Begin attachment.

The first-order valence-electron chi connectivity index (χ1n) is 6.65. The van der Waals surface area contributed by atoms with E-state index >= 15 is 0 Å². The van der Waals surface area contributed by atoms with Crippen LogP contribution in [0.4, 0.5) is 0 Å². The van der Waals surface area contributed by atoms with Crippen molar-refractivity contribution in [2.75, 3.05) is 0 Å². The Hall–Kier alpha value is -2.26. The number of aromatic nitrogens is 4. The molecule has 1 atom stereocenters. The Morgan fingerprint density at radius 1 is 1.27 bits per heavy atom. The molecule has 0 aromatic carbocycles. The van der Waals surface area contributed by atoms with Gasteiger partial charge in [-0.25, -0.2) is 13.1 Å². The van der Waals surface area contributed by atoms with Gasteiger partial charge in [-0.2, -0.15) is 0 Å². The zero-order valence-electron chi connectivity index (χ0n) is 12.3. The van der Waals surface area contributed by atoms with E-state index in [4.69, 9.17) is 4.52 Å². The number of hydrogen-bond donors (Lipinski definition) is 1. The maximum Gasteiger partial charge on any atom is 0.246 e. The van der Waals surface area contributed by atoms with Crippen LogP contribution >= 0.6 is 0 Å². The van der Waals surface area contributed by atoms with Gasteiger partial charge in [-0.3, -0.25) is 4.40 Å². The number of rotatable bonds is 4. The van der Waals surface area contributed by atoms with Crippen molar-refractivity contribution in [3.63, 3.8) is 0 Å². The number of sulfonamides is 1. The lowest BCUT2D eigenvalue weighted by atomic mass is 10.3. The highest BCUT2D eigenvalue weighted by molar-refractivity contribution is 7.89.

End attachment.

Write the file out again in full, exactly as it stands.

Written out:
The first-order valence-electron chi connectivity index (χ1n) is 6.65. The van der Waals surface area contributed by atoms with E-state index >= 15 is 0 Å². The van der Waals surface area contributed by atoms with Crippen LogP contribution in [0.4, 0.5) is 0 Å². The van der Waals surface area contributed by atoms with Crippen molar-refractivity contribution in [2.75, 3.05) is 0 Å². The Hall–Kier alpha value is -2.26. The number of aromatic nitrogens is 4. The molecule has 1 atom stereocenters. The Morgan fingerprint density at radius 1 is 1.27 bits per heavy atom. The molecule has 0 aromatic carbocycles. The van der Waals surface area contributed by atoms with Gasteiger partial charge in [-0.25, -0.2) is 13.1 Å². The van der Waals surface area contributed by atoms with Gasteiger partial charge in [-0.2, -0.15) is 0 Å². The zero-order valence-electron chi connectivity index (χ0n) is 12.3. The van der Waals surface area contributed by atoms with E-state index in [4.69, 9.17) is 4.52 Å². The number of hydrogen-bond donors (Lipinski definition) is 1. The maximum Gasteiger partial charge on any atom is 0.246 e. The van der Waals surface area contributed by atoms with Crippen LogP contribution >= 0.6 is 0 Å². The van der Waals surface area contributed by atoms with Gasteiger partial charge in [-0.3, -0.25) is 4.40 Å². The number of rotatable bonds is 4. The van der Waals surface area contributed by atoms with Crippen molar-refractivity contribution in [3.63, 3.8) is 0 Å². The number of sulfonamides is 1. The lowest BCUT2D eigenvalue weighted by atomic mass is 10.3. The highest BCUT2D eigenvalue weighted by molar-refractivity contribution is 7.89.